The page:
Dual-Core Processors and Video Performance

I’d installed Rainbow Six 3: Raven Shield, a game which is a couple of years old, on my relatively new dual-core AMD Athlon machine at home. (It should run fine on both machines, and I own two copies, making it ideal for gaming multiplayer with the kids.) To my surprise, the game ran absolutely horribly—a first for this box—in fact, it was completely unplayable. The video, even in the opening movie, stuttered whenever it was trying to do a fade affect. In the mission I tried, the characters wouldn’t move, although I could pan the camera, almost like the game was trying to poll the keyboard wrongly. The video seemed far jerkier than it should have been, also.

So, I did the usual bit of updating the video driver and DirectX drivers, but that didn’t help.

After a little research, and a couple of forum posts that didn’t have the right answer, but did point to a related Microsoft Knowledge Base article, I learned the cause of the problem. With visions of having to patch my BIOS (a slightly risky operation), I wen to the AMD Web site as Microsoft recommended, and discovered a surprisingly straightforward solution:

AMD Dual-Core Optimizer – The AMD Dual-Core Optimizer can help improve some PC gaming video performance by compensating for those applications that bypass the Windows API for timing by directly using the RDTSC (Read Time Stamp Counter) instruction. Applications that rely on RDTSC do not benefit from the logic in the operating system to properly account for the affect of power management mechanisms on the rate at which a processor core’s Time Stamp Counter (TSC) is incremented. The AMD Dual-Core Optimizer helps to correct the resulting video performance effects or other incorrect timing effects that these applications may experience on dual-core processor systems, by periodically adjusting the core time-stamp-counters, so that they are synchronized.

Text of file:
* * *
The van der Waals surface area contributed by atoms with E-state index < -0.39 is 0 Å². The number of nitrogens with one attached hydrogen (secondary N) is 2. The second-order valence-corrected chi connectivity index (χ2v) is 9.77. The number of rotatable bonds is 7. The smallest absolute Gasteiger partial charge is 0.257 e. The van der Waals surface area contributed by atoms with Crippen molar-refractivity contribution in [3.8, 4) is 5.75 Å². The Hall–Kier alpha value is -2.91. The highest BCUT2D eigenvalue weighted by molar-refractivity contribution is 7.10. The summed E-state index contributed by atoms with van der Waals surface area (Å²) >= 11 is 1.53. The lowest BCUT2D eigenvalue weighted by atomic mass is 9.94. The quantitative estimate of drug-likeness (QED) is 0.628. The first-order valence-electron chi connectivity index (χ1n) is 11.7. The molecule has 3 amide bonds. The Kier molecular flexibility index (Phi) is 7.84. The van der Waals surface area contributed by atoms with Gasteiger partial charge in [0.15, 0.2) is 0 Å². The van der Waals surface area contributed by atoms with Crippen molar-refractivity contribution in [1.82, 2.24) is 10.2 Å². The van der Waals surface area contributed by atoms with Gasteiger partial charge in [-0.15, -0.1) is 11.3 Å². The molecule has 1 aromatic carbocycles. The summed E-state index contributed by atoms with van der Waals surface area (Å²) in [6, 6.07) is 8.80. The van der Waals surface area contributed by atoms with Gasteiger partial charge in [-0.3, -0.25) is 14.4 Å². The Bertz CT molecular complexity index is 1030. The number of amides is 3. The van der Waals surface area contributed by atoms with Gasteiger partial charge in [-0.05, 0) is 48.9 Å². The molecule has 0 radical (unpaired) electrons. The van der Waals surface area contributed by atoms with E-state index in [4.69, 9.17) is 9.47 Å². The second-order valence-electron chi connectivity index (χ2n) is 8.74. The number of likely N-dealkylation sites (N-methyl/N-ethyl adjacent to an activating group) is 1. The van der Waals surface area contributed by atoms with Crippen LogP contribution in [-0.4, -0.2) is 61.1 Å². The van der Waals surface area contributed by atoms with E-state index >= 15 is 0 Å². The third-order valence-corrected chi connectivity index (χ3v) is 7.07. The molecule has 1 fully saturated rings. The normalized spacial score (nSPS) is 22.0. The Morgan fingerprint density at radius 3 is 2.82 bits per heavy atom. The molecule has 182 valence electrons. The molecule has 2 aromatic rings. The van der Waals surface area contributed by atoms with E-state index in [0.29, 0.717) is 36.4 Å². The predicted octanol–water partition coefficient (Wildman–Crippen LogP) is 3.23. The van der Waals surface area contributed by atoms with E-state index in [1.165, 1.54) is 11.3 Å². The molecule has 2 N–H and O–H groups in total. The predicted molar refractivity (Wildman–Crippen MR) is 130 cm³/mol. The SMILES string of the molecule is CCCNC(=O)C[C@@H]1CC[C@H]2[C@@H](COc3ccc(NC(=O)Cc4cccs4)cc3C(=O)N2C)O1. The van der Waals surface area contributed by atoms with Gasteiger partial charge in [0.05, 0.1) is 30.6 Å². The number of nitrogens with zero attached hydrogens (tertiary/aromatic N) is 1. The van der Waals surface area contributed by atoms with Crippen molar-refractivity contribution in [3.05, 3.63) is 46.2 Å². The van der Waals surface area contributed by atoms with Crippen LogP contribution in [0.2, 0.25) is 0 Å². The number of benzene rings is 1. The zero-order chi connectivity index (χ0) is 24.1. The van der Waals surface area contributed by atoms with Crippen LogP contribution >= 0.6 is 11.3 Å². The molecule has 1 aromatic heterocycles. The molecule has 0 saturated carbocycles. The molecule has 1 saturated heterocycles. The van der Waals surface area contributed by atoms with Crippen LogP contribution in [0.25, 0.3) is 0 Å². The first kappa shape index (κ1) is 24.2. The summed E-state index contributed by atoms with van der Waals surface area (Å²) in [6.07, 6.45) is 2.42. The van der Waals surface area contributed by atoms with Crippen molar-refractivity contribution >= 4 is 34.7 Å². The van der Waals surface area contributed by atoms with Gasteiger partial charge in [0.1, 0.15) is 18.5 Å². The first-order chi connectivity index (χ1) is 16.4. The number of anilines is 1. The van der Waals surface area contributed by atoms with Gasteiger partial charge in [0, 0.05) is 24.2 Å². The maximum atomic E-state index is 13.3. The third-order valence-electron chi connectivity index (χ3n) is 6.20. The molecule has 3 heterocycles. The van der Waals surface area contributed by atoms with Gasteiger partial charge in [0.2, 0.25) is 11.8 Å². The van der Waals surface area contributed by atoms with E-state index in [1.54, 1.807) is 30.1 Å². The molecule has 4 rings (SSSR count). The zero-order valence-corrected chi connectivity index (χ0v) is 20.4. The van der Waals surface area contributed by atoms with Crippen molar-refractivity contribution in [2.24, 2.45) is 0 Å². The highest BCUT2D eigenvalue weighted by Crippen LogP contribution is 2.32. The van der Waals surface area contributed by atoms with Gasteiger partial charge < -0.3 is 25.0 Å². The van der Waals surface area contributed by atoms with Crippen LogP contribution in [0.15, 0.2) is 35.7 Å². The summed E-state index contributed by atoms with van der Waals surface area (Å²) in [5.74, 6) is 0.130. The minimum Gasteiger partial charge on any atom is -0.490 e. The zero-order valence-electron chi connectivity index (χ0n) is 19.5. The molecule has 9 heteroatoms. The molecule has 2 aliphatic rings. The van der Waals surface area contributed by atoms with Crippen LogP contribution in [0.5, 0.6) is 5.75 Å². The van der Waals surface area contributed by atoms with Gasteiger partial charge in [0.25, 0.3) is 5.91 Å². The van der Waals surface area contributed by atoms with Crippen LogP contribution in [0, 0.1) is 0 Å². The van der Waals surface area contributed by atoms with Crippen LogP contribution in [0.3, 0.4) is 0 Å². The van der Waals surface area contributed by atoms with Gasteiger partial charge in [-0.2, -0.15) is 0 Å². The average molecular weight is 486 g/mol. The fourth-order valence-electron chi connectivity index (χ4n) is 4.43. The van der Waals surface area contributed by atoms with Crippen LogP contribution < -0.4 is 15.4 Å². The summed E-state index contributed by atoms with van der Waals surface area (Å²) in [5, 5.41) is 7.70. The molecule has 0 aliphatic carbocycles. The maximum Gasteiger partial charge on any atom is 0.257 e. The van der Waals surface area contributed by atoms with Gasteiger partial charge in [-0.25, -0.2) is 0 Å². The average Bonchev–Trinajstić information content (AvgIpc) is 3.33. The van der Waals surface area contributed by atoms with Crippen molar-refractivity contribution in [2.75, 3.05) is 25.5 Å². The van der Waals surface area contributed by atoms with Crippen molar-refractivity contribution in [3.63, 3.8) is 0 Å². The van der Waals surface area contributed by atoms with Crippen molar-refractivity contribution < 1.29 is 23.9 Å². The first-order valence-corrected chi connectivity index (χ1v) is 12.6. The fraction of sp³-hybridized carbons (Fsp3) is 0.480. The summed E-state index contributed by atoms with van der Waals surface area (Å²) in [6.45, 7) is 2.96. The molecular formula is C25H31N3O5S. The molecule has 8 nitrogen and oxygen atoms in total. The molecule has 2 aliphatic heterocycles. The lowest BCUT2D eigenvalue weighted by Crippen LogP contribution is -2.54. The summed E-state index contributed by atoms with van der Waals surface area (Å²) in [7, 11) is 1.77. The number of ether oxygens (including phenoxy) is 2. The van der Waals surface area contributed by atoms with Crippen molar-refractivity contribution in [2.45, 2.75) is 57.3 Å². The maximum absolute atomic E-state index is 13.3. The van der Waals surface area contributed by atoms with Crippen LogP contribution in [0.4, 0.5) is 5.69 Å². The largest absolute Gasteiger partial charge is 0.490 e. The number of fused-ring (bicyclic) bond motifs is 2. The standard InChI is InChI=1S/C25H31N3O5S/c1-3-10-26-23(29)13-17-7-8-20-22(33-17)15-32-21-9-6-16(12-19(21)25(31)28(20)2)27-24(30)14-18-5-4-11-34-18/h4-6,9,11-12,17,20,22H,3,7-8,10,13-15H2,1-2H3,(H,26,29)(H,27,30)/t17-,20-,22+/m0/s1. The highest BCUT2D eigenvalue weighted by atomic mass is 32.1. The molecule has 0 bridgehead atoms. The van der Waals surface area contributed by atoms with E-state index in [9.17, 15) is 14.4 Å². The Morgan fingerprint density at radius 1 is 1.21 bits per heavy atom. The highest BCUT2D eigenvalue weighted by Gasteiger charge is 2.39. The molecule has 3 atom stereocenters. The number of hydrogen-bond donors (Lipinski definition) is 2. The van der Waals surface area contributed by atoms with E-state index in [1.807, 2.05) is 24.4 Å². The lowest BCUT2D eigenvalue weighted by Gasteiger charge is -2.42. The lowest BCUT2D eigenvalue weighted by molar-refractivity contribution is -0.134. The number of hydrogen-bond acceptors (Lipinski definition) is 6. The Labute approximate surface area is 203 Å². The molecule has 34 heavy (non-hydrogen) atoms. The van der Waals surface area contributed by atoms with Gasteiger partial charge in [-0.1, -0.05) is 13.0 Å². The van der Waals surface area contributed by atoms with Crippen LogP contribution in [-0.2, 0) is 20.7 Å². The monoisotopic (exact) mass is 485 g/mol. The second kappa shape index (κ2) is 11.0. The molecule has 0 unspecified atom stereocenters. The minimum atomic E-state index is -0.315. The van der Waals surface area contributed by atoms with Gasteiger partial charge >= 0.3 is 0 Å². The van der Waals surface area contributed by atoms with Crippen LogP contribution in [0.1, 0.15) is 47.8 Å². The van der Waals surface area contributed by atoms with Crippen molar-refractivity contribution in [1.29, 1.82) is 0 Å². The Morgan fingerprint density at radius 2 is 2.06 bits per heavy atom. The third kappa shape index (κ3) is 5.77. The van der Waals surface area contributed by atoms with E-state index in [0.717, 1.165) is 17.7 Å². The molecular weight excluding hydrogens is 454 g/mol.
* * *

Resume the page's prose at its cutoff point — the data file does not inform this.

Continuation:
A quick Windows install and reboot, and the game ran flawlessly—at 1280 x 1024 with all the video and sound options maxed out. Sweet!

I believe there is a similar utility available for Intel multicore processors.

For the benefit of others:

3 Replies to “Dual-Core Processors and Video Performance”

  1. My apologies to the person who added, “Thanks. You saved my life.” I accidentally deleted your comment instead of approving it.


  2. I’d say this is all Greek to me, but then… I understand Greek better. 😉 I am convinced, however, that you are a truly useful resource to have around! Can I pick my friends or what?

  3. Speaking of Geekdom, I helped a co-worker last week who had just moved to Chester.

    It turns out that Comcast in Chester, probably due to network infrastructure inherited from whatever company they bought out, uses the ancient practice of registering a particular MAC address for the computer connected to their network, so one may have to use the MAC address spoofing feature on his or her router to get the computers behind the router to connect. Comcast stopped doing that in most areas years ago, but I guess the recent acquisitions may leave some things as YMMV.

    :: sigh ::

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